Main Site Links Resources Tutorials
News VB Gaming Code Downloads DirectX 7
Contact Webmaster VB Programming Product Reviews DirectX 8
  General Multimedia Articles DirectX 9
      Miscellaneous

DirectInput: Keyboard control
By: Jack Hoxley
Written: May 2000

Download: DI_Keyboard.Zip (12kb)


In my personal opinion; This feature of DirectInput is only really useful to C/C++ developers; as they normally have to write their own input code anyway. In VB we already have a certain degree of keyboard control; although using DirectX does offer some new features and some added control; It makes the simplest of things much more difficult. If you just wanted to check if the space bar had been pressed; you could use 5 lines of code in the "KeyPress", "KeyDown" or "KeyUp" procedures in a form object OR you could write out 50 lines for getting DirectInput to do the same thing.

I'm not dicouraging you from using DirectInput, I'm just making sure you're aware that you may not actually need to use it. Thankfully, it isn't too difficult to use if you want to though.

NB: If you use the Win32 DLL to create a window - as done in the Win32 Window Creation tutorial; you will have to use DirectInput to get user input.

There are two ways of using DirectInput Keyboard control; the first is on a loop basis, the second is by using DirectXEvent. First off, use the DirectXEvent always. Lots of people use the first method (including myself up to a certain point) - there are two major disadvantages to using it though:

  1. If you check the keys on EVERY loop of your game you're going to knock a fair amount of speed out of the final product. Okay, using this method mean that you can specify the keyboards repeat speed; but what if you're user rarely presses buttons? you could check the keys 10,000 times between each key press - an awful waste of time.
  2. Missing keystrokes. This can be a big problem on slower computers. If you set the keyboard checking speed to 10 a second (for example) it means that a person must hold down a key for an entire 10th of a second - may not sound long, but you get a fast typer or someone knocking lots of keys during a crucial stage of the game and it will really hit you. People wont be pleased with your game if they die because you have faulty key detection. Then there is a second problem; what if the game slows down to below 10 frames a second (when you're checking 10 times a second) - it can mean that you miss lots of keystrokes. I think I've made my point.

Using DirectXEvent means that DirectX tells you when the keyboard has been changed - this way you dont have to keep checking - it tells you, not you ask it. The DirectXEvent is raised every time a key is pressed - you then have to work out which one. If you use this structure; when there are lots of keys being pressed it works fine; then if no keys are being pressed no unnecessary code is being executed. An all round better option.

Checking the keys is also fairly easy; like VB, DirectInput provides us with a complete set of constants to replace the numbers. You can either use these constants (recommended) or you can refer to keys by number. I suggest you look through this list of keys; you dont need to remember them though. If you want to find out what they are without this page press F2 in VB to bring up the object browser; look through the DirectX library and you'll find a complete list of them - without descriptions though.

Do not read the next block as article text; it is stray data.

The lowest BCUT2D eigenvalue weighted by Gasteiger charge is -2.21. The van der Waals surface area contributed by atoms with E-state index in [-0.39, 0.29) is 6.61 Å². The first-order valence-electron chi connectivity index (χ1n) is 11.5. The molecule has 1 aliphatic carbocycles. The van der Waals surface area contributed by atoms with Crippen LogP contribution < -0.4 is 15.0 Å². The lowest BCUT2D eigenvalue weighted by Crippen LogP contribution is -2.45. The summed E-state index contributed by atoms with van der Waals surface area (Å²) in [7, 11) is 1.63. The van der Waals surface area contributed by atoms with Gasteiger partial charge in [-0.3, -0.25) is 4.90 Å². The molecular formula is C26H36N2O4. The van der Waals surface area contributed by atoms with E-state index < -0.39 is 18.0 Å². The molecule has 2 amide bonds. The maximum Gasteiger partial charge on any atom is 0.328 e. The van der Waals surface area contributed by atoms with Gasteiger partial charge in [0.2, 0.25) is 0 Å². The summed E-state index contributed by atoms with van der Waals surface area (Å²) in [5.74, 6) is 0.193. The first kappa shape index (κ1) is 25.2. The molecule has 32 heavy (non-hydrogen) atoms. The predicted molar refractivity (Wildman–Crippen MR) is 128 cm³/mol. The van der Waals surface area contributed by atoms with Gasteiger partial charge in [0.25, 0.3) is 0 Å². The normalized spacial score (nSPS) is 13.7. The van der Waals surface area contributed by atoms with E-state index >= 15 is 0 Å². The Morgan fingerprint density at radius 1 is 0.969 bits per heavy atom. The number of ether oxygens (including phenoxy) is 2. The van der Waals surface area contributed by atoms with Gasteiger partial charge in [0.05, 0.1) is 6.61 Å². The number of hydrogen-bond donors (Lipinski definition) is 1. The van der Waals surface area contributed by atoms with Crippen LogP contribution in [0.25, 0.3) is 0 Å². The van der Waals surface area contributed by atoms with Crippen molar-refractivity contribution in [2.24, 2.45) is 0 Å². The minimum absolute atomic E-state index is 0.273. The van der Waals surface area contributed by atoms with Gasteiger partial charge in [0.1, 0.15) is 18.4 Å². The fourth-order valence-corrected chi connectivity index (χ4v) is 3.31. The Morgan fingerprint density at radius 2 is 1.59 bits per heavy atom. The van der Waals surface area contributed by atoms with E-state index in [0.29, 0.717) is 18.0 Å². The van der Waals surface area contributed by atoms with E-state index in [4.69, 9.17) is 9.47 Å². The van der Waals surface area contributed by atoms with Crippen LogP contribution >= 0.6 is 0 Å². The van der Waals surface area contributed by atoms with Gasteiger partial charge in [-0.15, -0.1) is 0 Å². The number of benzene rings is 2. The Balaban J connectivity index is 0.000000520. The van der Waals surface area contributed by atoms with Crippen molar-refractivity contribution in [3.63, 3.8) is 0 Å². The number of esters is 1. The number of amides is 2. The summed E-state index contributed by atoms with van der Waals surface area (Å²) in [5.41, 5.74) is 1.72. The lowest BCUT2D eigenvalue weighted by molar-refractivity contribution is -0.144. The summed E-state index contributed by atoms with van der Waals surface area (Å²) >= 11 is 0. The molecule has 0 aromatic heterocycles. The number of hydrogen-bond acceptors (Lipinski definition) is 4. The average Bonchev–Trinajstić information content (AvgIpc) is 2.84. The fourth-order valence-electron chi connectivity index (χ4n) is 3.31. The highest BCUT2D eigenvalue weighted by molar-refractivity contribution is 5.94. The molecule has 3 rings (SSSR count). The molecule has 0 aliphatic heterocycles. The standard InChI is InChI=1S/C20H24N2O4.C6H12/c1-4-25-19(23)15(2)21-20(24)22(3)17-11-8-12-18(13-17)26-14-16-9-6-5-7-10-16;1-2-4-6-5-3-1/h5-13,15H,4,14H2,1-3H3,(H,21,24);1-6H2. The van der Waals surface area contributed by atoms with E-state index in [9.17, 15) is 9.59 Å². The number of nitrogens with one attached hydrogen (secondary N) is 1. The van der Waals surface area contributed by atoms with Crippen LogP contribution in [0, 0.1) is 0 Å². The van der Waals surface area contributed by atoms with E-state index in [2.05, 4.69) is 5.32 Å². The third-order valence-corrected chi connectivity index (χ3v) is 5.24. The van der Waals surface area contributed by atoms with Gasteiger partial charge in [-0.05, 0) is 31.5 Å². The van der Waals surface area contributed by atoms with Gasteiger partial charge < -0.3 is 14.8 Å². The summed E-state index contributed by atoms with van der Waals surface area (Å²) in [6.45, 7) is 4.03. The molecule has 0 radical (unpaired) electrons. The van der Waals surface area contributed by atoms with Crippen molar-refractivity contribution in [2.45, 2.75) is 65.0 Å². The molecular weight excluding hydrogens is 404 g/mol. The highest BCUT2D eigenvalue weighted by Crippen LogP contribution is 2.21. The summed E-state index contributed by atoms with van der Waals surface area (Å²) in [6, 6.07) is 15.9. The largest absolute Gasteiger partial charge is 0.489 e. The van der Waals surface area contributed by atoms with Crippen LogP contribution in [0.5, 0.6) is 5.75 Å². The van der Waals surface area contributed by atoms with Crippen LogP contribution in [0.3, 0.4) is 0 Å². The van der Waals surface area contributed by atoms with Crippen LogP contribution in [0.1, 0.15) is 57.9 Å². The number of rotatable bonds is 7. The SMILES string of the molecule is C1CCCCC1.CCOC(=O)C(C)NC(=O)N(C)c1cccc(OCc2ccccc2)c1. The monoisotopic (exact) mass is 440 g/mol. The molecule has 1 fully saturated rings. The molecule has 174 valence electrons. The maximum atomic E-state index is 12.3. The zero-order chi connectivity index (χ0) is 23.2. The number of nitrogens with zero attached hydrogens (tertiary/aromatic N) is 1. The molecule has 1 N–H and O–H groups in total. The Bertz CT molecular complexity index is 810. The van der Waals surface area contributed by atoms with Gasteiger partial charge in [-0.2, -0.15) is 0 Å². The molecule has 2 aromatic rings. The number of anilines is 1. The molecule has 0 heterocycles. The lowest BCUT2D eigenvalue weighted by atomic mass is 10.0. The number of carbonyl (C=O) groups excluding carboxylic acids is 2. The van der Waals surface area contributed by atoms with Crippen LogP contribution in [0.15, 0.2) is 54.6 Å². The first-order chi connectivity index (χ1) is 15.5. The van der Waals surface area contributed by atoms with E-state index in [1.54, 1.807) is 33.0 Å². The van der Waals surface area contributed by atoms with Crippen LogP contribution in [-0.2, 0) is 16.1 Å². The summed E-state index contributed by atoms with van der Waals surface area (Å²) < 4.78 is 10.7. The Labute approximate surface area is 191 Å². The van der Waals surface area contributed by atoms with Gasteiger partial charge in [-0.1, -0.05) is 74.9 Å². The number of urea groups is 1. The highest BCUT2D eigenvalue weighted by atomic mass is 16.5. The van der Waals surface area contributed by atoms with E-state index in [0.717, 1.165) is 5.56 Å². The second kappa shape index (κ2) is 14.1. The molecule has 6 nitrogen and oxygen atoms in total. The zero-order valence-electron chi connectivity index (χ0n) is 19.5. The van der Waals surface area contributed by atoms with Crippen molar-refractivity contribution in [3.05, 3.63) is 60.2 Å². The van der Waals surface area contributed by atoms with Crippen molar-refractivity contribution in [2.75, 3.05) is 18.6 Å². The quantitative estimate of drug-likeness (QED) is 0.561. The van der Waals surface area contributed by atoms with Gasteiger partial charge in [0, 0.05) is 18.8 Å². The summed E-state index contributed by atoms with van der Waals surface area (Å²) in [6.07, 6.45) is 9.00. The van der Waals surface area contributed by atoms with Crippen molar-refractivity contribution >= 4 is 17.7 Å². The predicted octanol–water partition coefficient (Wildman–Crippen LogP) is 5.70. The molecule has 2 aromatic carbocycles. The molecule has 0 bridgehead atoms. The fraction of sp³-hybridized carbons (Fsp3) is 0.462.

Note: Not all of them override their default uses. ie, pressing the windows key will still bring up the start menu. You cant stop it doing this (this way) but you can make it so that it does something else as well.

DIK_A
DIK_B
DIK_C
DIK_D
DIK_E
DIK_F
DIK_G
DIK_H
DIK_I
DIK_J
DIK_K
DIK_L
DIK_M
DIK_N
DIK_O
DIK_P
DIK_Q
DIK_R
DIK_S
DIK_T
DIK_U
DIK_V
DIK_W
DIK_X
DIK_Y
DIK_Z
DIK_1
On main keyboard
DIK_2 On main keyboard
DIK_3 On main keyboard
DIK_4 On main keyboard
DIK_5 On main keyboard
DIK_6 On main keyboard
DIK_7 On main keyboard
DIK_8 On main keyboard
DIK_9 On main keyboard
DIK_0 On main keyboard
DIK_F1
DIK_F2
DIK_F3
DIK_F4
DIK_F5
DIK_F6
DIK_F7
DIK_F8
DIK_F9
DIK_F10
DIK_F11
DIK_F12
DIK_F13
DIK_F14
DIK_F15
DIK_NUMPAD0
DIK_NUMPAD1
DIK_NUMPAD2
DIK_NUMPAD3
DIK_NUMPAD4
DIK_NUMPAD5
DIK_NUMPAD6
DIK_NUMPAD7
DIK_NUMPAD8
DIK_NUMPAD9
DIK_ESCAPE
DIK_MINUS
On main keyboard
DIK_EQUALS On main keyboard
DIK_BACK BackSpace
DIK_TAB
DIK_LBRACKET
[
DIK_RBRACKET ]
DIK_RETURN Enter on main keyboard
DIK_LCONTROL Left CTRL Key
DIK_SEMICOLON
DIK_APOSTROPHE
DIK_GRAVE
Grave accent (`)
DIK_LSHIFT Left SHIFT
DIK_BACKSLASH
DIK_COMMA
DIK_PERIOD
On main keyboard
DIK_SLASH Forward slash (/)on main keyboard
DIK_RSHIFT Right SHIFT
DIK_MULTIPLY Asterisk on numeric keypad
DIK_LMENU Left ALT
DIK_SPACE Spacebar
DIK_CAPITAL Caps Lock
DIK_NUMLOCK
DIK_SCROLL
Scroll Lock
DIK_SUBTRACT Hyphen (minus sign) on numeric keypad
DIK_ADD Plus sign on numeric keypad
DIK_DECIMAL Period (decimal point) on numeric keypad
DIK_NUMPADENTER
DIK_RCONTROL Right CTRL key
DIK_NUMPADCOMMA Comma on NEC PC98 numeric keypad
DIK_DIVIDE Forward slash (/)on numeric keypad
DIK_SYSRQ
DIK_RMENU Right ALT
DIK_HOME
DIK_UP
Up arrow
DIK_PRIOR Page Up
DIK_LEFT Left arrow
DIK_RIGHT Right arrow
DIK_END
DIK_DOWN
Down arrow
DIK_NEXT Page Down
DIK_INSERT
DIK_DELETE
DIK_LWIN
Left Windows key
DIK_RWIN Right Windows key
DIK_APPS Application key
DIK_PAUSE

You can download a working (if overcomplicated) example from the downloads page; or from the top of this page.

DirectX 4 VB 2000 Jack Hoxley. All rights reserved.
Reproduction of this site and it's contents, in whole or in part, is prohibited,
except where explicitly stated otherwise.
Design by Mateo
Contact Webmaster